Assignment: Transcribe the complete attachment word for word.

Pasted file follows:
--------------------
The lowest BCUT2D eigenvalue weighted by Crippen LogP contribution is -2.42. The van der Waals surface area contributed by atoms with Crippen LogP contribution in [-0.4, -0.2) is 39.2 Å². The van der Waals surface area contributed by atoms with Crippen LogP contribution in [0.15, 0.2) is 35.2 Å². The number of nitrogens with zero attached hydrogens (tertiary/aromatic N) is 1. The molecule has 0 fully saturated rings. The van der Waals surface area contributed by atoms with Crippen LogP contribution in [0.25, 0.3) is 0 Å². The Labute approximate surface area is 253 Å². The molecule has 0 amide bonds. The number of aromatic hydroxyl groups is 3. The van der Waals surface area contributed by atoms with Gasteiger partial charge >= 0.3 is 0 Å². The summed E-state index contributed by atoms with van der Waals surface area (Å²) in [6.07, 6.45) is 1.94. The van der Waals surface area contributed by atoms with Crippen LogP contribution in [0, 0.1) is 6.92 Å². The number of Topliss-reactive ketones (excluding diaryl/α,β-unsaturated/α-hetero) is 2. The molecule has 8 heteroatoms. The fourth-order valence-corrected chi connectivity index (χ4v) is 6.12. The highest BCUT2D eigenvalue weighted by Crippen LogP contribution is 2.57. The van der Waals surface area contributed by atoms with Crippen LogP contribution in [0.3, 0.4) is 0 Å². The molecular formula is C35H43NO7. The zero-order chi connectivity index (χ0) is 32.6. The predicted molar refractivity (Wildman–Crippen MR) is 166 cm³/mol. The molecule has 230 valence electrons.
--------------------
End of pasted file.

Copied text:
The lowest BCUT2D eigenvalue weighted by Crippen LogP contribution is -2.42. The van der Waals surface area contributed by atoms with Crippen LogP contribution in [-0.4, -0.2) is 39.2 Å². The van der Waals surface area contributed by atoms with Crippen LogP contribution in [0.15, 0.2) is 35.2 Å². The number of nitrogens with zero attached hydrogens (tertiary/aromatic N) is 1. The molecule has 0 fully saturated rings. The van der Waals surface area contributed by atoms with Crippen LogP contribution in [0.25, 0.3) is 0 Å². The Labute approximate surface area is 253 Å². The molecule has 0 amide bonds. The number of aromatic hydroxyl groups is 3. The van der Waals surface area contributed by atoms with Gasteiger partial charge >= 0.3 is 0 Å². The summed E-state index contributed by atoms with van der Waals surface area (Å²) in [6.07, 6.45) is 1.94. The van der Waals surface area contributed by atoms with Crippen LogP contribution in [0, 0.1) is 6.92 Å². The number of Topliss-reactive ketones (excluding diaryl/α,β-unsaturated/α-hetero) is 2. The molecule has 8 heteroatoms. The fourth-order valence-corrected chi connectivity index (χ4v) is 6.12. The highest BCUT2D eigenvalue weighted by Crippen LogP contribution is 2.57. The van der Waals surface area contributed by atoms with Crippen LogP contribution in [0.3, 0.4) is 0 Å². The molecular formula is C35H43NO7. The zero-order chi connectivity index (χ0) is 32.6. The predicted molar refractivity (Wildman–Crippen MR) is 166 cm³/mol. The molecule has 230 valence electrons.